A deeply informative, stimulating volume.


A profusely illustrated, handsomely produced intellectual history.

Raven, a history professor and director of the Cambridge Project for the Book Trust, has drawn together scholarly essays offering a sweeping, erudite, and thoroughly engaging narrative focused on “how the book has been remodelled and reformed over time and in different parts of the world.” Beginning with evidence of the earliest writing in 3500 B.C.E. and ending with Google’s project to create a global, digitized library, the contributors consider the technologies and economics involved in textual production, distribution, and reception; varied uses of written material; censorship and piracy; and the ways that books reflect and shape the societies from which they emerge. “What do books do?” asks Eleanor Robson, a scholar of ancient Middle Eastern history, a question that underlies many essays, as does a more basic question: What is a book? Raven suggests that books “offer a durable, portable, or mobile, replicable and legible (that is, readable and communicable) means of recording and disseminating information and knowledge,” although he readily admits that evolving technologies may require a revision of even so capacious a definition. Legal, scholarly, religious, and literary texts survive from ancient times as parchment, scrolls, and steles, and, Robson notes, every literate society “supported a class of professional scribes who were not obviously economically productive.” The spread of basic literacy incited a desire for books. As cultural historian Ann Blair reveals in an essay about information management, readers looked for aids in finding content both within books and among them. The index and table of contents proved to be welcome new innovations, and with a huge proliferation of books resulting from printing, library catalogs became indispensable. Other contributors range across time and place, focusing on the Renaissance and Reformation, the Islamic world, and modern China, Japan, and Korea. In addition to the striking illustrations, Raven also includes a helpful 14-page timeline.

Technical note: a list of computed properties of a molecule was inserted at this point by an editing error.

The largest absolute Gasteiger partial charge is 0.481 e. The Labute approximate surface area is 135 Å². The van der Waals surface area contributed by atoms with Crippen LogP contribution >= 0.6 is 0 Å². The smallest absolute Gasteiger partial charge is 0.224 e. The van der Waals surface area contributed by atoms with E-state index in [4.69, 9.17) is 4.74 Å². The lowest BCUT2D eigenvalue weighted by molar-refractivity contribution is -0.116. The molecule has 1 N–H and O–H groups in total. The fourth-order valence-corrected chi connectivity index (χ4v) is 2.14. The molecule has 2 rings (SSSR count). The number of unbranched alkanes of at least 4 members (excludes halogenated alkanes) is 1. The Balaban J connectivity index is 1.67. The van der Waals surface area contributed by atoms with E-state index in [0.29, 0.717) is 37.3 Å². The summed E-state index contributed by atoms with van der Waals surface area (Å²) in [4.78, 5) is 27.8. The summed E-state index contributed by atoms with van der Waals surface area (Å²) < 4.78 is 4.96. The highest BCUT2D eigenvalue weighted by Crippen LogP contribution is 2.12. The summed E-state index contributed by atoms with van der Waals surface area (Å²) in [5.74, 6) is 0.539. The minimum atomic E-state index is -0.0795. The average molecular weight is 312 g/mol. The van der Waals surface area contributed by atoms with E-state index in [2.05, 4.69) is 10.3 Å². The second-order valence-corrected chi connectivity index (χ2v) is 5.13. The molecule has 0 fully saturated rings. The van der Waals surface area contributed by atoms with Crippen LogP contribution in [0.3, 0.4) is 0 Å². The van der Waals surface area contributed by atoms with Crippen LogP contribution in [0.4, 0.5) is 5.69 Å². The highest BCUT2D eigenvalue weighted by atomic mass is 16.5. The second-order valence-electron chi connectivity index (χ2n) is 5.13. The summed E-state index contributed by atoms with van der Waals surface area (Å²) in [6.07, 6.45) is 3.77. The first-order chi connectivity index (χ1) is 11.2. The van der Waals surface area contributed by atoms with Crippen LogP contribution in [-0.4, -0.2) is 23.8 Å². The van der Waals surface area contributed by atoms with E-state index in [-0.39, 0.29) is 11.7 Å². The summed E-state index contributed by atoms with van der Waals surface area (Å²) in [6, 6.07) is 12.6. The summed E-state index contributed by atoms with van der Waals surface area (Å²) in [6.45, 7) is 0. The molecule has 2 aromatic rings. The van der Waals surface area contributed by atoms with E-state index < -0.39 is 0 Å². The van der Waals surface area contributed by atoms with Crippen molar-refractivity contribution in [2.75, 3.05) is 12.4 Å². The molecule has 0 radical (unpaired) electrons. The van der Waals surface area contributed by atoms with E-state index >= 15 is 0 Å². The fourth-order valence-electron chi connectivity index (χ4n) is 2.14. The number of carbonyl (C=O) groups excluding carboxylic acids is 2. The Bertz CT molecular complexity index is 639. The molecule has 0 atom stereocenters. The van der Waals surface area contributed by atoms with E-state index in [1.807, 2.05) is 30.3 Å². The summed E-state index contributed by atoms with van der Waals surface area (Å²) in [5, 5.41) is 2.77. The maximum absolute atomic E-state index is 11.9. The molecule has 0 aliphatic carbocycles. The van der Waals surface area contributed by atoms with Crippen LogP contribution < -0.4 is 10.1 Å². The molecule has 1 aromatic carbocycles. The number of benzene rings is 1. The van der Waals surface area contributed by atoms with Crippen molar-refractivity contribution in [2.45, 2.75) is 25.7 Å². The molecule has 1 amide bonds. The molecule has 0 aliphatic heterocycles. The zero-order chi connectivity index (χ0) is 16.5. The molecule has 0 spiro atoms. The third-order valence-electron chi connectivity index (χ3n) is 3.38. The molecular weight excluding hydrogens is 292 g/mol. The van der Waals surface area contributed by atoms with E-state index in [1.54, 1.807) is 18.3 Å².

A deeply informative, stimulating volume.

Pub Date: Sept. 1, 2020

ISBN: 978-0-19-870298-6

Page Count: 480

Publisher: Oxford Univ.

Review Posted Online: June 3, 2020

Kirkus Reviews Issue: June 15, 2020

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The author's youthfulness helps to assure the inevitable comparison with the Anne Frank diary although over and above the...


Elie Wiesel spent his early years in a small Transylvanian town as one of four children. 

He was the only one of the family to survive what Francois Maurois, in his introduction, calls the "human holocaust" of the persecution of the Jews, which began with the restrictions, the singularization of the yellow star, the enclosure within the ghetto, and went on to the mass deportations to the ovens of Auschwitz and Buchenwald. There are unforgettable and horrifying scenes here in this spare and sombre memoir of this experience of the hanging of a child, of his first farewell with his father who leaves him an inheritance of a knife and a spoon, and of his last goodbye at Buchenwald his father's corpse is already cold let alone the long months of survival under unconscionable conditions.